Britain and the farmers especially, were enjoying the freedom which some couples experience after the break-up of an unhealthy marriage – that of mutually beneficial friendship, without binding ties. Of course all the countries involved had undergone the pain and bitterness of a difficult and lengthy divorce, with complicated legal proceedings stretching both lawyers and politicians to the limits, but now all of that was behind them. In fact, some said that many nations still in the EU, held a silent respect for the British spirit that was willing to believe that it would be best to go it alone.

Still maintaining brotherly and sisterly links within the former British Isles; England, Scotland, Wales and even Cornwall and the South West now enjoyed their own governing body. For England that had been a great victory and each country had celebrated the occasion in style with street parties, the likes of which had not been witnessed since the dear Queen Elizabeth’s Diamond Jubilee back in 2012. Ireland too now held three councils, one in the north, one in the south and a further umbrella council. This worked much like the Parliament in London had done in the past; a matriarch overseeing the British Isles as a whole.”

Well there you have it. I now have  dilemma. Mind you, parts of the predictions were almost true. The timing was awry though.

What shall I do about it? What do you think? Should I update my kindle version or not. I’d love to hear your opinion on the matter.

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Filed under Historical Fiction, Murder, Murder Now and Then, My books, Writing a novel

To the Supportive Blogging Community – Thank you!

Rewarding, Mutually supportive, fun, uplifting, encouraging, delightful … ~ oh that was so good! In an adjective deprived literary universe it is such a relief to let them flow, especially when talking about the blogging world. An author who ignores this gift of reaching out to other bloggers in the community of writers, deprives themselves of so much … love … yes love!

I’m sure that signing up for a Blog Tour is a good experience too, but there is nothing like reaching out and making ‘on line’ relationships, in the pure sense of the word, with like minded people and the benefits are far greater than selling a few more books – you make friendships which are lasting, often crossing social media to Twitter and Facebook.

My heart-felt thanks today are in no particular order, but here are some very special people whom I’ve been privilege to have ‘met’ over the last couple of years. You can click on the name for a link to their website or blog:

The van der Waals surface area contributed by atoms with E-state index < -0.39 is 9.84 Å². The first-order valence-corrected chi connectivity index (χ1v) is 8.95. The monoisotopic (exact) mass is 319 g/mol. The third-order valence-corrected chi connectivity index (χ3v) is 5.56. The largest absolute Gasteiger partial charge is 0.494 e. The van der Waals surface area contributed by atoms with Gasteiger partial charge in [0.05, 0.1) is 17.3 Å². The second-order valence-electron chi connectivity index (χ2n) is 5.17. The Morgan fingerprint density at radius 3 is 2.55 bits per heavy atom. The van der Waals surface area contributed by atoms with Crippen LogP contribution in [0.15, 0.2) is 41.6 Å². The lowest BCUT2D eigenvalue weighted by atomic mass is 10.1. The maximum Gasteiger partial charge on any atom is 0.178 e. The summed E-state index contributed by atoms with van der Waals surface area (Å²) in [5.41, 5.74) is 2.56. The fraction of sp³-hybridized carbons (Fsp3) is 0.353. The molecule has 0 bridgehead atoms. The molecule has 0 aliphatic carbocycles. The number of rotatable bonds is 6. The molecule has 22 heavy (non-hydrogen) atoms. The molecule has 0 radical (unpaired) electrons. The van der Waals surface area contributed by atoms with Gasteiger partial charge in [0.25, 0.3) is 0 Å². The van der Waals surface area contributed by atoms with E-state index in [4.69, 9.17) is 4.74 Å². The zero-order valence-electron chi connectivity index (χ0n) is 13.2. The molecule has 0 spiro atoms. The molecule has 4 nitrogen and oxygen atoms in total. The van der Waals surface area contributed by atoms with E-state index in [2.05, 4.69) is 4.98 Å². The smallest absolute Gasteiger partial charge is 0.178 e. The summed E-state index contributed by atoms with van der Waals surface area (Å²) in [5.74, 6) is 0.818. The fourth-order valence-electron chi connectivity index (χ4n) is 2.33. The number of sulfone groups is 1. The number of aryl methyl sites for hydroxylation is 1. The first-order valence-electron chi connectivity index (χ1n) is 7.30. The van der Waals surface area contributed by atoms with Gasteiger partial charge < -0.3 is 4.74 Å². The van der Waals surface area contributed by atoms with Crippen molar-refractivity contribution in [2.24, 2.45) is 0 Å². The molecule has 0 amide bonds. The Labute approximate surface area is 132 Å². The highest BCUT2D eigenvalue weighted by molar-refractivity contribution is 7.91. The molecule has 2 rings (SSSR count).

TME Walsh ~ I ‘met’ Tania through mutually sharing the same publishing company for our debut novel. She is now with Carina UK, an imprint of Harlequin – a division of HarperCollins – in 2015 with her DCI Claire Winters Series

Tony Riches ~ ‘The Writing Desk.’ Tony is a writer of Historical Fiction which have been best sellers on Amazon. His latest ‘Owen’ – the first of a Tudor trilogy, has already gained 54 4.5 star reviews! He gives insightful reviews of a variety Historical Fiction.

Karen Dahood who writes book reviews on bookpleasures.com is a writer of murder mysteries – The Sophie and Sam Series series. Karen’s novel features in my October book review above.

Pat Ruppel whose blog Plain Talk and Ordinary Wisdom has stories to inspire full of empathy and warmth. As far as I know she has not written a novel but I treasure her online friendship for the way she always says just ‘the right thing.’

Adam Croft has written a successful murder mystery series which adds delightful humour to the genre. His latest ‘Rough Justice’ is recently released on Amazon.

Mary Ann Loesch’s Allthingswriting.blogspot.com who is supportive of the writing community with her ‘guest blogger’ spot. Her books can be found on Amazon

Debra Brown for her tireless efforts on behalf of authors and readers of historical fiction on Englishhistoryauthors.blogspot.co.uk. Here’s her Amazon page.

JA Beard’s riftwatcher.blogspot.co.uk has wonderful ‘musings’ and insights for authors. Here are all his book releases

Rachel J Lewis whose humour shines through everything she says and will be releasing her debut novel though Urbane Publishers in 2017. Watch this space. Rachel juggles several blogs, organises a Writers’ Group in Ampthill and chaired the Ampthill Literary festival this year. A very busy lady!

Roderick Hart, a Scottish writer who’s novel ‘A Time to Talk’ ~ a mystery in a memoir style, is delightful in an unusual way.

M J Moore with her fantastic articles and resources for ’emerging writers’ and her novel ‘Times Tempest’ which I reviewed last year.

Andy Baskerville with his Fife Photos and Art is a new blogging ‘friend’ who has a mutual love of the Kingdom Fife. His eye for an unusual photo is not only special but it transports me back to a county I’ve come to know quite well, lived in for a year and have written about on my other blog http://www.selectionsofreflections.wordpress.com.

Oh dear. I’m sure I have missed many wonderful people, but to all of you bloggers who find time for others – many thanks. You deserve success as good karma is spread around the globe.

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Filed under Blogs, Book reviews, Historical Fiction, Marketing your novel, Social Media Networking